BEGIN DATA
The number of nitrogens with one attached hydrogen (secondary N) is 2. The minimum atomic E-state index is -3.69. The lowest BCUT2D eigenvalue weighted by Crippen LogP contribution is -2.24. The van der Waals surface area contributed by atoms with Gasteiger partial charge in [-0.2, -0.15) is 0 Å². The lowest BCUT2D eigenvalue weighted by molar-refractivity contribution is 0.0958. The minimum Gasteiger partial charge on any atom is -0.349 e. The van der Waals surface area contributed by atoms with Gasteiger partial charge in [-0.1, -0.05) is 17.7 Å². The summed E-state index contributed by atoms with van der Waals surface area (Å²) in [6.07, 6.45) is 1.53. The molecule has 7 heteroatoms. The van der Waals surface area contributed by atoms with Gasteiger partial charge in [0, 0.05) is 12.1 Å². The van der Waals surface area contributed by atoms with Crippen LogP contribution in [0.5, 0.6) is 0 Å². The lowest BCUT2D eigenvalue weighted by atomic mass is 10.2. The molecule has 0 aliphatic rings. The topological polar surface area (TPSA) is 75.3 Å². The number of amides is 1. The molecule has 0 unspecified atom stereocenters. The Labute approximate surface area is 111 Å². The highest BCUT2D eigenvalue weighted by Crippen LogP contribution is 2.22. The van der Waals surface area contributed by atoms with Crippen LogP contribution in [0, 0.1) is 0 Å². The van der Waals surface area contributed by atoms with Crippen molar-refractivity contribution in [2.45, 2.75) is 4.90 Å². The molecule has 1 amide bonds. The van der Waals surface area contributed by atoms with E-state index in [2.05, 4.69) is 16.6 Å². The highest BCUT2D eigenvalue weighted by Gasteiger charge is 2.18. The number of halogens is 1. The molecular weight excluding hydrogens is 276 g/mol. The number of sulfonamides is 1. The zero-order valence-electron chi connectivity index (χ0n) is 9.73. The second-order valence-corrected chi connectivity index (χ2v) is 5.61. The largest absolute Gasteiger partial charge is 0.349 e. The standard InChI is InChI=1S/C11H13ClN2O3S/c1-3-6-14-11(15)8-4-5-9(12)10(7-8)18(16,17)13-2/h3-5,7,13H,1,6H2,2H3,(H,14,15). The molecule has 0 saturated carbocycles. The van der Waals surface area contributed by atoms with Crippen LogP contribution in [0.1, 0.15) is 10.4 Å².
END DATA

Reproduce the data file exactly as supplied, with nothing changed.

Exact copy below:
The number of nitrogens with one attached hydrogen (secondary N) is 2. The minimum atomic E-state index is -3.69. The lowest BCUT2D eigenvalue weighted by Crippen LogP contribution is -2.24. The van der Waals surface area contributed by atoms with Gasteiger partial charge in [-0.2, -0.15) is 0 Å². The lowest BCUT2D eigenvalue weighted by molar-refractivity contribution is 0.0958. The minimum Gasteiger partial charge on any atom is -0.349 e. The van der Waals surface area contributed by atoms with Gasteiger partial charge in [-0.1, -0.05) is 17.7 Å². The summed E-state index contributed by atoms with van der Waals surface area (Å²) in [6.07, 6.45) is 1.53. The molecule has 7 heteroatoms. The van der Waals surface area contributed by atoms with Gasteiger partial charge in [0, 0.05) is 12.1 Å². The van der Waals surface area contributed by atoms with Crippen LogP contribution in [0.5, 0.6) is 0 Å². The lowest BCUT2D eigenvalue weighted by atomic mass is 10.2. The molecule has 0 aliphatic rings. The topological polar surface area (TPSA) is 75.3 Å². The number of amides is 1. The molecule has 0 unspecified atom stereocenters. The Labute approximate surface area is 111 Å². The highest BCUT2D eigenvalue weighted by Crippen LogP contribution is 2.22. The van der Waals surface area contributed by atoms with Crippen LogP contribution in [0, 0.1) is 0 Å². The van der Waals surface area contributed by atoms with Crippen molar-refractivity contribution in [2.45, 2.75) is 4.90 Å². The molecule has 1 amide bonds. The van der Waals surface area contributed by atoms with E-state index in [2.05, 4.69) is 16.6 Å². The highest BCUT2D eigenvalue weighted by Gasteiger charge is 2.18. The number of halogens is 1. The molecular weight excluding hydrogens is 276 g/mol. The number of sulfonamides is 1. The zero-order valence-electron chi connectivity index (χ0n) is 9.73. The second-order valence-corrected chi connectivity index (χ2v) is 5.61. The largest absolute Gasteiger partial charge is 0.349 e. The standard InChI is InChI=1S/C11H13ClN2O3S/c1-3-6-14-11(15)8-4-5-9(12)10(7-8)18(16,17)13-2/h3-5,7,13H,1,6H2,2H3,(H,14,15). The molecule has 0 saturated carbocycles. The van der Waals surface area contributed by atoms with Crippen LogP contribution in [0.1, 0.15) is 10.4 Å².